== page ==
- In December, VMware created a new business unit called Modern Applications Platform Business Unit (MAPBU), and tapped then CTO Ray O’Farrell to lead it.
- MAPBU aims to deliver products for application developers, and the Google-born cloud project Kubernetes is a key part of it.
- MAPBU includes VMware’s acquisitions of Pivotal and Heptio, as well as other teams at VMware building cloud applications.
- On Tuesday, VMware introduced several new products for its new line of Kubernetes products called Tanzu.
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In December, right before it acquired Pivotal for $2.7 billion, VMware created a new business unit to house the developer software company and other teams at VMware.
This new business unit, called the Modern Applications Platform Business Unit (MAPBU), is led by Ray O’Farrell, who who was previously the Chief Technology Officer at VMware. The new group includes Pivotal and Heptio, the startup that VMware acquired in 2018 for $550 million, as well as other teams at VMware building cloud applications.
The goal of MAPBU is to deliver products for application developers, and one of the key components of that is Kubernetes, a Google-born open source cloud project used to manage and run large-scale applications. Both Heptio and Pivotal have made Kubernetes a key part of their business.
Kubernetes is a key component of MAPBU because it gives developers the flexibility to run applications on multiple clouds, as well as in on-premise data centers.
“Kubernetes is what we believe a key part to bridge the applications developer to the infrastructure operator,” O’Farrell who is now EVP and General Manager, told Business Insider.
MAPBU will also work closely with two of VMware’s other acquisitions: software package company Bitnami and the monitoring platform Wavefront.
‘Appealing to this new customer’
O’Farrell says VMware created MAPBU because in recent years, especially 2018 and 2019, VMware’s overall business strategy has placed “high priority” on supporting developers running their applications across multiple clouds.
“When we have made the various applications, they were all made very much in the spirit of appealing to this new customer,” O’Farrell said.
What’s more, it wanted to bring Pivotal, Heptio, and other teams at VMware together in a more “cohesive” way.
“We decided to do that by giving a singular identity to all these different companies we brought together,” O’Farrell said. “That’s why you see both the creation of the business unit and also the creation of Tanzu to paint a singular identity for those teams. To a customer that’s important as well. You want a customer to look at this in the same way.”
O’Farrell says that while VMware has traditionally been strong when it comes to infrastructure and IT, it now wants to help companies with their cloud applications. It introduced several new products on Tuesday for Tanzu, its line of Kubernetes products. The word Tanzu is the Japanese word for a traditional container used for storing and transporting objects.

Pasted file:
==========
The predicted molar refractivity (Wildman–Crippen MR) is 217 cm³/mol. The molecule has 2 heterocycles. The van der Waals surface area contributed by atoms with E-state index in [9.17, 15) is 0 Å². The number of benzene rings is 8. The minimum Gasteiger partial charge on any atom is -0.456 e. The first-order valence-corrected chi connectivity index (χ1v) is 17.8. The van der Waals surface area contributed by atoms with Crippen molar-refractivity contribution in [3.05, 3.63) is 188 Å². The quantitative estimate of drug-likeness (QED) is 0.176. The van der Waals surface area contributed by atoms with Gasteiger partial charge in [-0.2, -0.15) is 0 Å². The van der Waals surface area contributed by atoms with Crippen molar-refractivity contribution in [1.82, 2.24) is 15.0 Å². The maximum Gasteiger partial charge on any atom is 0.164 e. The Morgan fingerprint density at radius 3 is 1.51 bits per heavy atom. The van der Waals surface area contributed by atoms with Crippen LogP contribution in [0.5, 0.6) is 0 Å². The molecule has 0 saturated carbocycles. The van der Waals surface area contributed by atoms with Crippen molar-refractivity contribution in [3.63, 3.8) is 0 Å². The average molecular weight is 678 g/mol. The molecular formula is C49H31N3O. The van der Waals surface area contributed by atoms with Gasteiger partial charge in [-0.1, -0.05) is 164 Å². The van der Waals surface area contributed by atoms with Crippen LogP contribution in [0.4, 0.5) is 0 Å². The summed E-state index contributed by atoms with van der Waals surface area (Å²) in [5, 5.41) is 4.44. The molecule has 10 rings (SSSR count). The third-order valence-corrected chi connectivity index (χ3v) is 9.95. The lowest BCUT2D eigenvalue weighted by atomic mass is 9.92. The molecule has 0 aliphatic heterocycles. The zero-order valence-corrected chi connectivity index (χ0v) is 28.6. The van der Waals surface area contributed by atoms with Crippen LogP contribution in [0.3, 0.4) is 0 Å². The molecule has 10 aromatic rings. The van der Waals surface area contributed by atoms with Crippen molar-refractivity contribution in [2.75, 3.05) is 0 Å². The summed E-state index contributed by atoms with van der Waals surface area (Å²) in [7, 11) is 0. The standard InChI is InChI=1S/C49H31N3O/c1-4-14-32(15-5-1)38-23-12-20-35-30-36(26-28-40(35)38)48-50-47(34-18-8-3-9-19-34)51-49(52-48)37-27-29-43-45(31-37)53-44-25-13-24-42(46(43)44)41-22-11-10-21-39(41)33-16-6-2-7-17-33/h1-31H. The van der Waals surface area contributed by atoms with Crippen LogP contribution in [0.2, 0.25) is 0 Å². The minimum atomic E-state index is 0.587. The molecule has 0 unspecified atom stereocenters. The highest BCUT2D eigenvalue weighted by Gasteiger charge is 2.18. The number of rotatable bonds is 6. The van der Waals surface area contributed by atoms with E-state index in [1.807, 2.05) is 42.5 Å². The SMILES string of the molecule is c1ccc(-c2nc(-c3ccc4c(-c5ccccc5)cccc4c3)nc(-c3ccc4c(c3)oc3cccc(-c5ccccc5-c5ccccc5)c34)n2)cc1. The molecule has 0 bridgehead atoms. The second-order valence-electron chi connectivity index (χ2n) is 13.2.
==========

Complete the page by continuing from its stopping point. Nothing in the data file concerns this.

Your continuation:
“We were the company that supported the infrastructure that ran beneath the applications,” O’Farrell said. “With Tanzu, we are working to turn that same strength from an enterprise management point of view.”
A ‘big bet on Kubernetes’
O’Farrell says acquiring Heptio was a turning point for VMware.
“That was when we immediately placed a big bet on Kubernetes and immediately became a major contributor to the Kubernetes community,” O’Farrell said.
Indeed, VMware is one of the top companies hiring for the most Kubernetes roles. And previously, VMware COO Sanjay Poonen told Business Insider that VMware plans to “create the largest force working on Kubernetes.”
One of its newest products is Tanzu Kubernetes Grid, which helps customers install and run Kubernetes wherever they want. The product tems directly from Heptio’s technology, and it’s embedded into vSphere, which is VMware’s long standing virtualization product.
As for Pivotal, it helps developers be more productive with products such as Spring, which helps with developing in the widespread programming language Java.
Another new product, which VMware announced Tuesday, is called VMware Cloud Foundation 4 with Tanzu. It’s powered vSphere, which has been re-architected to use Kubernetes. O’Farrell says vSphere has a large existing customer base, so this new product is for those same customers.
“With VMware Cloud Foundation, we’re able to target those enterprises and say we know you need to deliver cloud native solutions to your developers,” O’Farrell said. “We know you want to be able to do this in a comprehensive fashion.”
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